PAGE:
Did the "deal just set the sponsorship industry back 100 years? I'm
leaning toward yes," quipped sponsorship expert Jim Andrews on
"It doesn't speak highly of the medium when a major property
like an NBA team and an NBA arena enters a deal with a company that
is not a blue chip established company -- a company that has a lot
of questions hanging over it," Mr. Andrews, a senior VP at WPP's
IEG, which tracks sponsorships, added in a later interview. "Were
there not more established companies, more bigger brands that were
interested ... if that's the case, why not?"
The short answer, and one that might relieve those hoping for a
sponsorship rebound, could be that the Kings simply don't have a
lot going for them right now. The team is stuck near the bottom of
the Western Conference standings, draws a paltry attendance of
13,287 a night -- second-worst in the league -- and, despite trying
for years, has been unable to finance a new arena to replace the
23-year-old Arco Arena, which will be renamed Power Balance
Pavilion beginning March 1. The Kings also play in one of the
smallest media markets in the NBA and have recently been the
subject of relocation rumors.
"For the smallest of the markets, getting a meaningful naming
rights deal for a sports facility has always been challenging, but
it's more so today than it's historically been," said Marc Ganis,
president of SportsCorp, a sports-business consulting firm.
That's mostly because the universe of potential sponsors has
shrunk: Fewer companies are willing to invest big sums in a single
advertising vehicle, and marketers are reluctant to ink long-term
deals with the economy still on shaky ground, Mr. Ganis said.
But there are signs of a rebound. Sports sponsorship spending,
including more than just naming rights, grew by 3.4% in 2010 to
$11.66 billion, up from the 1% decline in 2009, according to the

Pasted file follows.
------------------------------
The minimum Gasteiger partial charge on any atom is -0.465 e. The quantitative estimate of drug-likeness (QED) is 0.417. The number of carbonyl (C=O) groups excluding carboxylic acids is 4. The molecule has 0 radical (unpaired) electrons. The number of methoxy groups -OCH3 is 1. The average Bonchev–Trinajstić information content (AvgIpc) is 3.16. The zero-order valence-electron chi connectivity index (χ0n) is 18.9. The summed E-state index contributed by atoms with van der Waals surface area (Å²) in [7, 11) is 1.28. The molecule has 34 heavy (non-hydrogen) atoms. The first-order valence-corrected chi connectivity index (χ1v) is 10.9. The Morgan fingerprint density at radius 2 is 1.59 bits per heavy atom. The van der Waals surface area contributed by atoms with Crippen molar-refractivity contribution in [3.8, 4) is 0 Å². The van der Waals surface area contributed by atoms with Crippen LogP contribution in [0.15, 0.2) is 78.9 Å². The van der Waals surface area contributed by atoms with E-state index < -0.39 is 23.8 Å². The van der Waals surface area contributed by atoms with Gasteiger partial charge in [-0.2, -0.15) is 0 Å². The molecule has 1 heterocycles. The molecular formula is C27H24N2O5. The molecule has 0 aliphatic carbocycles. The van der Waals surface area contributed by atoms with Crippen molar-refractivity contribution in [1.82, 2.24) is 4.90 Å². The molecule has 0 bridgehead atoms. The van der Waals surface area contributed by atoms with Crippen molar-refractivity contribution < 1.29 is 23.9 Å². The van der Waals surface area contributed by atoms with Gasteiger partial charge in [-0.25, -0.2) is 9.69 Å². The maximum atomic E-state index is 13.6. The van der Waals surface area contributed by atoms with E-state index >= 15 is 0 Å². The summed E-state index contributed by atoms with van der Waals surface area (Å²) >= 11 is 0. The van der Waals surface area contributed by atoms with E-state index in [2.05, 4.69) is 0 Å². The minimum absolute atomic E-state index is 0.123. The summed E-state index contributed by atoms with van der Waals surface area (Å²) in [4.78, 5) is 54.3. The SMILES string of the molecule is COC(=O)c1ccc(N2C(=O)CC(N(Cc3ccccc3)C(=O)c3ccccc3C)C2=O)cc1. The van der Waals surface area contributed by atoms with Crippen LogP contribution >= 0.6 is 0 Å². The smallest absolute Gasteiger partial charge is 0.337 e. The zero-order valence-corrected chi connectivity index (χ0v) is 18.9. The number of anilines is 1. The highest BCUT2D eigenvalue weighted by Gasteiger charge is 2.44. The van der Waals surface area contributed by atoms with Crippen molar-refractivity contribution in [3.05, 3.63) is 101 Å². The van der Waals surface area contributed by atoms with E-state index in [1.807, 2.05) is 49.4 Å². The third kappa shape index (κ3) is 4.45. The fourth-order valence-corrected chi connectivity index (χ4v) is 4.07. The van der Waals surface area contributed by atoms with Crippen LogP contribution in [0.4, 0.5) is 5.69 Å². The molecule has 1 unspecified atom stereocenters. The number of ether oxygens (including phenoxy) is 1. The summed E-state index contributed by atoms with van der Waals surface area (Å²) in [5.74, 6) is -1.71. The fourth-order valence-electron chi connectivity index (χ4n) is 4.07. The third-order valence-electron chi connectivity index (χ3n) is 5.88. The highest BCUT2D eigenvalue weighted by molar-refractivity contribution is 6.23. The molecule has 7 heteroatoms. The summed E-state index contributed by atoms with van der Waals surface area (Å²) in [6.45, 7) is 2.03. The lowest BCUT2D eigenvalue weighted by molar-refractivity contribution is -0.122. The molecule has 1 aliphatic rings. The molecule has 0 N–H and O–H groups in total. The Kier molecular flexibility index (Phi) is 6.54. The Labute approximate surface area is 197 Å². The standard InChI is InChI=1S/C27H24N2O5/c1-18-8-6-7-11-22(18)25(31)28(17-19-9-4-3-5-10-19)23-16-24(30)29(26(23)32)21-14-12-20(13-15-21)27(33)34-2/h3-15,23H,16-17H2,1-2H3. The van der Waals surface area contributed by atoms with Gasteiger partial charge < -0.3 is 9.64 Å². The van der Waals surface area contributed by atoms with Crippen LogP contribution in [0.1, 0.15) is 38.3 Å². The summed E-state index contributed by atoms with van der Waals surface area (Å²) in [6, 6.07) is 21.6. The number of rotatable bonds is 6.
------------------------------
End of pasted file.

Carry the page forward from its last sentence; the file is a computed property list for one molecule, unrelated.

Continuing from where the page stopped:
IEG Sponsorship Report published earlier this month. And spending
this year will jump by 6.1%, the report forecasts. Even so, two of
the biggest sports properties remain unnamed as owners seek deals
worth several million dollars a year: the stadium shared by the New
York Giants and Jets, and the Dallas Cowboys stadium, which hasn't
secured a deal despite hosting the Super Bowl this year.
Kings owners Joe and Gavin Maloof had been searching for a
naming rights partner since September to replace its
$750,000-a-year deal with Arco, the BP-owned company that operates
gas stations in five Western states. By turning to Orange County,
Calif.-based Power Balance, the Maloofs -- who own the Palms Casino
Resort in Las Vegas -- are making a big gamble, some experts
"I think it's an incredible risk," said David Carter, director
of the Sports Business Institute at University of Southern
California, noting that if Power Balance were to go out of
business, "the value of the next naming rights deal really goes
The Kings have not disclosed terms of the Power Balance deal,
which experts estimate could be worth about $1 million a year,
potentially including tie-ins with the Palms. Some of the richest
naming rights deals in the NBA include American Airlines'
sponsorship of the Dallas Mavericks arena, valued at $6.5 million a
year, and the Houston Rockets deal with a regional Toyota
distributor, worth $5 million, according to Marquette University
Law School's National Sports Law Institute.
Power Balance bracelets feature holograms that are marketed to
"resonate with and respond to the natural energy field of the
body." Boosted by endorsers including NBA star Shaquille O' Neal,
the bracelets were named 2010 sports product of the year by CNBC.
But late last year, Power Balance was slapped by the Australian
Competition and Consumer Commission, which said the company
admitted "there is no credible scientific basis for the claims"
about the bracelets, adding that "consumers should be wary of other
similar products on the market that make unsubstantiated claims,
when they may be no more beneficial than a rubber band."
In the U.S., the Federal Trade Commission has not taken any
action, but the company faces lawsuits from consumers alleging
false advertising. Power Balance declined an interview with Ad Age,
but in a statement on its website denies the Australian charge that
it admitted that the product does not perform.
The naming-rights deal could bring more attention to the ad
controversy, but it could also bring needed exposure for a brand
seeking mainstream status, experts said.
"They've got to have an implementation strategy that simply goes
beyond putting their name on the building," Mr. Ganis said. "They
have to go out and define themselves ... almost like a politician
As for the Kings, spokesman Mitch Germann called Power Balance a
"young, hungry, up-and-coming brand that we're excited to align
And for a team in need of revenue, "it's probably worth it form
their perspective to go and take the risk," said Dany Berghoff,
VP-business development of 21 Sports & Entertainment Marketing
Group. "For the market they play in, for how the team's been doing
... I say it's great deal for them to get that money."
After all, the Kings could be the New Orleans Hornets, which has
been searching unsuccessfully for a naming rights partner since